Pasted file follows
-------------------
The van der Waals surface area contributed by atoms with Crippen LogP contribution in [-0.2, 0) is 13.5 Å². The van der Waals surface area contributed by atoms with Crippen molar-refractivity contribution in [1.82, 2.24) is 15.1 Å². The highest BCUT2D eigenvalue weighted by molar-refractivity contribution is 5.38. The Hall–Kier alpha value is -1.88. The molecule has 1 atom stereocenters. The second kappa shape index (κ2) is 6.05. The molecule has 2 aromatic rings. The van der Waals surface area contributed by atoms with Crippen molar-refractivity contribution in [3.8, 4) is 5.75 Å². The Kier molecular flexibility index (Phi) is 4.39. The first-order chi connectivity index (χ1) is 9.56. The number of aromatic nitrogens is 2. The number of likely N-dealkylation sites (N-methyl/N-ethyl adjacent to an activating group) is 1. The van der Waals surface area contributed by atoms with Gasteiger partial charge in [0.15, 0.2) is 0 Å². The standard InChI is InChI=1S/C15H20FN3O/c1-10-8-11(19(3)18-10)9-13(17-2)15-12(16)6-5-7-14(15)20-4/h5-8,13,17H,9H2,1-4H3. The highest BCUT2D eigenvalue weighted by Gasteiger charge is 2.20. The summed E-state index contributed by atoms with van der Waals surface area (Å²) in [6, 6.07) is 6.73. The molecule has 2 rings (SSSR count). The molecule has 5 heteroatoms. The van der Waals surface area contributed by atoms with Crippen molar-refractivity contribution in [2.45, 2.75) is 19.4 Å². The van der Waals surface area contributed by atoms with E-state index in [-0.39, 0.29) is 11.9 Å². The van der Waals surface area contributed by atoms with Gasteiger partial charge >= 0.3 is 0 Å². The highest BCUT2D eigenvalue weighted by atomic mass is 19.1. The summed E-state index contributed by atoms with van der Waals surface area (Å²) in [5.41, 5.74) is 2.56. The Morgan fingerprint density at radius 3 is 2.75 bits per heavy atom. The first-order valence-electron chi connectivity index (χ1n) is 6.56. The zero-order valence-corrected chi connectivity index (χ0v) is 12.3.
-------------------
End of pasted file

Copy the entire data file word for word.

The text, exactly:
The van der Waals surface area contributed by atoms with Crippen LogP contribution in [-0.2, 0) is 13.5 Å². The van der Waals surface area contributed by atoms with Crippen molar-refractivity contribution in [1.82, 2.24) is 15.1 Å². The highest BCUT2D eigenvalue weighted by molar-refractivity contribution is 5.38. The Hall–Kier alpha value is -1.88. The molecule has 1 atom stereocenters. The second kappa shape index (κ2) is 6.05. The molecule has 2 aromatic rings. The van der Waals surface area contributed by atoms with Crippen molar-refractivity contribution in [3.8, 4) is 5.75 Å². The Kier molecular flexibility index (Phi) is 4.39. The first-order chi connectivity index (χ1) is 9.56. The number of aromatic nitrogens is 2. The number of likely N-dealkylation sites (N-methyl/N-ethyl adjacent to an activating group) is 1. The van der Waals surface area contributed by atoms with Gasteiger partial charge in [0.15, 0.2) is 0 Å². The standard InChI is InChI=1S/C15H20FN3O/c1-10-8-11(19(3)18-10)9-13(17-2)15-12(16)6-5-7-14(15)20-4/h5-8,13,17H,9H2,1-4H3. The highest BCUT2D eigenvalue weighted by Gasteiger charge is 2.20. The summed E-state index contributed by atoms with van der Waals surface area (Å²) in [6, 6.07) is 6.73. The molecule has 2 rings (SSSR count). The molecule has 5 heteroatoms. The van der Waals surface area contributed by atoms with Crippen molar-refractivity contribution in [2.45, 2.75) is 19.4 Å². The van der Waals surface area contributed by atoms with E-state index in [-0.39, 0.29) is 11.9 Å². The van der Waals surface area contributed by atoms with Gasteiger partial charge >= 0.3 is 0 Å². The highest BCUT2D eigenvalue weighted by atomic mass is 19.1. The summed E-state index contributed by atoms with van der Waals surface area (Å²) in [5.41, 5.74) is 2.56. The Morgan fingerprint density at radius 3 is 2.75 bits per heavy atom. The first-order valence-electron chi connectivity index (χ1n) is 6.56. The zero-order valence-corrected chi connectivity index (χ0v) is 12.3.